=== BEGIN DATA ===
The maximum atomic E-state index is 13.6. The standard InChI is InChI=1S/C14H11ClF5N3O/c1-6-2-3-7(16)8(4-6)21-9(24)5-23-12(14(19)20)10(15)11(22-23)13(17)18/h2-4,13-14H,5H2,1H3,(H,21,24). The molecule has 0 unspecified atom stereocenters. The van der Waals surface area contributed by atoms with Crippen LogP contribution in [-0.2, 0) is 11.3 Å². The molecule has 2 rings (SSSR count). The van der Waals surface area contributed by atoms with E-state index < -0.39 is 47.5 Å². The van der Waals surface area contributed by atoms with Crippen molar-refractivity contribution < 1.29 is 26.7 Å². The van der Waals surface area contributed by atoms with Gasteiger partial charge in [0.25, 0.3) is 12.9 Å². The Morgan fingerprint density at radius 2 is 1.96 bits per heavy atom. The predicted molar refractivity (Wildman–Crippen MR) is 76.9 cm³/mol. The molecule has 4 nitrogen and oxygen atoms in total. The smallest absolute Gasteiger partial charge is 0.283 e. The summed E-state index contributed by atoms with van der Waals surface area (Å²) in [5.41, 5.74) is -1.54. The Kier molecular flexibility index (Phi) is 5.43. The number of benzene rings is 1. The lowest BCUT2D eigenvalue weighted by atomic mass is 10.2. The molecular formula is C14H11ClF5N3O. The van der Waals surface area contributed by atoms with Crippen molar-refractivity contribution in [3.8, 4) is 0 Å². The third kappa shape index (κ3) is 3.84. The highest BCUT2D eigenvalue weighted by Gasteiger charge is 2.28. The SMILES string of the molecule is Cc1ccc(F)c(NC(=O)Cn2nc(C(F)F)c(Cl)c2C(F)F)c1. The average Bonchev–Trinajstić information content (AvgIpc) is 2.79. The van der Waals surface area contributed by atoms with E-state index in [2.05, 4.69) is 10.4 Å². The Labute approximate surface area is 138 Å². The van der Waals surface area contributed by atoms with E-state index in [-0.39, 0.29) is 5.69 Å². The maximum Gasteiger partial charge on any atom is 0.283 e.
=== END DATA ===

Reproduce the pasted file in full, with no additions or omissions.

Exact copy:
The maximum atomic E-state index is 13.6. The standard InChI is InChI=1S/C14H11ClF5N3O/c1-6-2-3-7(16)8(4-6)21-9(24)5-23-12(14(19)20)10(15)11(22-23)13(17)18/h2-4,13-14H,5H2,1H3,(H,21,24). The molecule has 0 unspecified atom stereocenters. The van der Waals surface area contributed by atoms with Crippen LogP contribution in [-0.2, 0) is 11.3 Å². The molecule has 2 rings (SSSR count). The van der Waals surface area contributed by atoms with E-state index < -0.39 is 47.5 Å². The van der Waals surface area contributed by atoms with Crippen molar-refractivity contribution < 1.29 is 26.7 Å². The van der Waals surface area contributed by atoms with Gasteiger partial charge in [0.25, 0.3) is 12.9 Å². The Morgan fingerprint density at radius 2 is 1.96 bits per heavy atom. The predicted molar refractivity (Wildman–Crippen MR) is 76.9 cm³/mol. The molecule has 4 nitrogen and oxygen atoms in total. The smallest absolute Gasteiger partial charge is 0.283 e. The summed E-state index contributed by atoms with van der Waals surface area (Å²) in [5.41, 5.74) is -1.54. The Kier molecular flexibility index (Phi) is 5.43. The number of benzene rings is 1. The lowest BCUT2D eigenvalue weighted by atomic mass is 10.2. The molecular formula is C14H11ClF5N3O. The van der Waals surface area contributed by atoms with Crippen molar-refractivity contribution in [3.8, 4) is 0 Å². The third kappa shape index (κ3) is 3.84. The highest BCUT2D eigenvalue weighted by Gasteiger charge is 2.28. The SMILES string of the molecule is Cc1ccc(F)c(NC(=O)Cn2nc(C(F)F)c(Cl)c2C(F)F)c1. The average Bonchev–Trinajstić information content (AvgIpc) is 2.79. The van der Waals surface area contributed by atoms with E-state index in [2.05, 4.69) is 10.4 Å². The Labute approximate surface area is 138 Å². The van der Waals surface area contributed by atoms with E-state index in [-0.39, 0.29) is 5.69 Å². The maximum Gasteiger partial charge on any atom is 0.283 e.